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Senior people moves at the FCA

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There have been a number of senior level changes at the FCA over recent months. Back in December 2014, around the same time as the publication of the Davis Review, the FCA announced its intention to make some changes to its internal structure. These took effect in April this year and the FCA has made a number of senior appointments since then.

HM Treasury’s final report in the Enforcement Review, also published last December (see here), found in summary that there was general support for retaining the FCA’s Regulatory Decisions Committee (RDC) and that the composition of the RDC drew together considerable experience in different areas of financial services. It noted, however, that there had been some criticism of the RDC from the Parliamentary Committee on Banking Standards (PCBS). The government rejected the PCBS’ call for a separate decision making committee to be established to hear ‘banking’ cases, but agreed with the PCBS that the chair of the RDC should have significant legal – if not judicial - experience.

Against that background, two recent changes at senior level are likely to be of particular interest to litigators:

  • The imminent arrival of Mark Steward as the FCA’s new Director of Enforcement and Market Oversight, which the FCA announced back on 5 June (see here). It is understood that Mr Steward will be taking up his post at the FCA shortly. He arrives from his current position as Executive Director with responsibility for Enforcement at the Hong Kong Securities and Futures Commission, having previously worked in a similar senior position at the Australian Securities and Investments Commission. I recall from my own time working in Hong Kong that Mr Steward had a reputation there for a fair but firm approach to enforcement, the HKSFC having achieved (amongst other things) its first successful prosecution of insider trading offences under his tenure.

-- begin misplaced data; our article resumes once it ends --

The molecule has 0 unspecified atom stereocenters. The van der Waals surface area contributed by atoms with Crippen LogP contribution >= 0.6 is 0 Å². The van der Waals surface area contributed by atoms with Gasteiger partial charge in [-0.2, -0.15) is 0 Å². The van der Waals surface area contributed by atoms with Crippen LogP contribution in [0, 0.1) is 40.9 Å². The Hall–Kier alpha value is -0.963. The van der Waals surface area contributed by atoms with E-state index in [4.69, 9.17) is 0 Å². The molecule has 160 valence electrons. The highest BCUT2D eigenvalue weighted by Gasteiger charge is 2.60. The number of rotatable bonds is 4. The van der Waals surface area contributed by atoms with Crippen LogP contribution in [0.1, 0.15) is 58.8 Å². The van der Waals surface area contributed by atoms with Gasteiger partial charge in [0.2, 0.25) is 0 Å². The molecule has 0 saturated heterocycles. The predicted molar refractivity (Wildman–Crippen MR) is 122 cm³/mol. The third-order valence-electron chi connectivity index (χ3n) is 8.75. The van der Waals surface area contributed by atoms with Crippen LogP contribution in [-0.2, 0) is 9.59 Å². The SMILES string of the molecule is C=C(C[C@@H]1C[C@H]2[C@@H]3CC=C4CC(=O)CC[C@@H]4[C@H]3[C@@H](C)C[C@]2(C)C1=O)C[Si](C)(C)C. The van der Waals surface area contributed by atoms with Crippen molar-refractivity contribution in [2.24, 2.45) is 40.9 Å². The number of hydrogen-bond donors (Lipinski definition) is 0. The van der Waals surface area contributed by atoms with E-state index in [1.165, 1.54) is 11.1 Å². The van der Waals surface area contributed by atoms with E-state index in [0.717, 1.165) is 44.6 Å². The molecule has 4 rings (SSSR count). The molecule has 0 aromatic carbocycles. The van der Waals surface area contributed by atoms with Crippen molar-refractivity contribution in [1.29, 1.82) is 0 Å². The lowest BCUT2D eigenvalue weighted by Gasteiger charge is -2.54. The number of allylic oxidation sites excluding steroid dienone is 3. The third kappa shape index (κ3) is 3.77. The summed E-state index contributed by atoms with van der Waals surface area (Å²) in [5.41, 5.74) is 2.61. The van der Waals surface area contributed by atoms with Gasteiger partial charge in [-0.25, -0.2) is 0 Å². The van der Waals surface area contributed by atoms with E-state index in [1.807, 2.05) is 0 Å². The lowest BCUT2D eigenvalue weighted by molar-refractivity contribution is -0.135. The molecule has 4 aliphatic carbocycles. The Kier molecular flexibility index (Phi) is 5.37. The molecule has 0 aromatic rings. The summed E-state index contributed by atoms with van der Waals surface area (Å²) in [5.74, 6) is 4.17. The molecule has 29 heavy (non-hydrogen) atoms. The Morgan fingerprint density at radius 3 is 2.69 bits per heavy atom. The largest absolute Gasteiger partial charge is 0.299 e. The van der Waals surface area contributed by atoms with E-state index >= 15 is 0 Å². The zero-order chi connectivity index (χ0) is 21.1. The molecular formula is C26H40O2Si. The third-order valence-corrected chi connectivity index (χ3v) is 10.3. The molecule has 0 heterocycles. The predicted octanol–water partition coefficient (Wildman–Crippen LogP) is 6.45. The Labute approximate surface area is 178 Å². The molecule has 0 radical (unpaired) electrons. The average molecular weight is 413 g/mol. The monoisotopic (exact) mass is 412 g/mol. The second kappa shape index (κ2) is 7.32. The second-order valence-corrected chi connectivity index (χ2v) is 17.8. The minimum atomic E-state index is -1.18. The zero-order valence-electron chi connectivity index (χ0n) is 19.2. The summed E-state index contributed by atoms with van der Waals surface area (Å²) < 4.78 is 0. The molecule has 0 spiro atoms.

• The appointment of Tim Parkes as the new chair of the RDC with effect from January 2016. The FCA announced this appointment last Monday. Mr Parkes is a senior lawyer with extensive experience in private practice in both London and Hong Kong. He will be joined by two deputy RDC Chairs, Elizabeth France and John Hull.

Firms and practitioners in the London market will no doubt be keen observers of both Mr Steward’s programme and the RDC’s future activities under the chairmanship of Mr Parkes. It will be interesting to see over the coming months how these new appointments influence the FCA’s approach.


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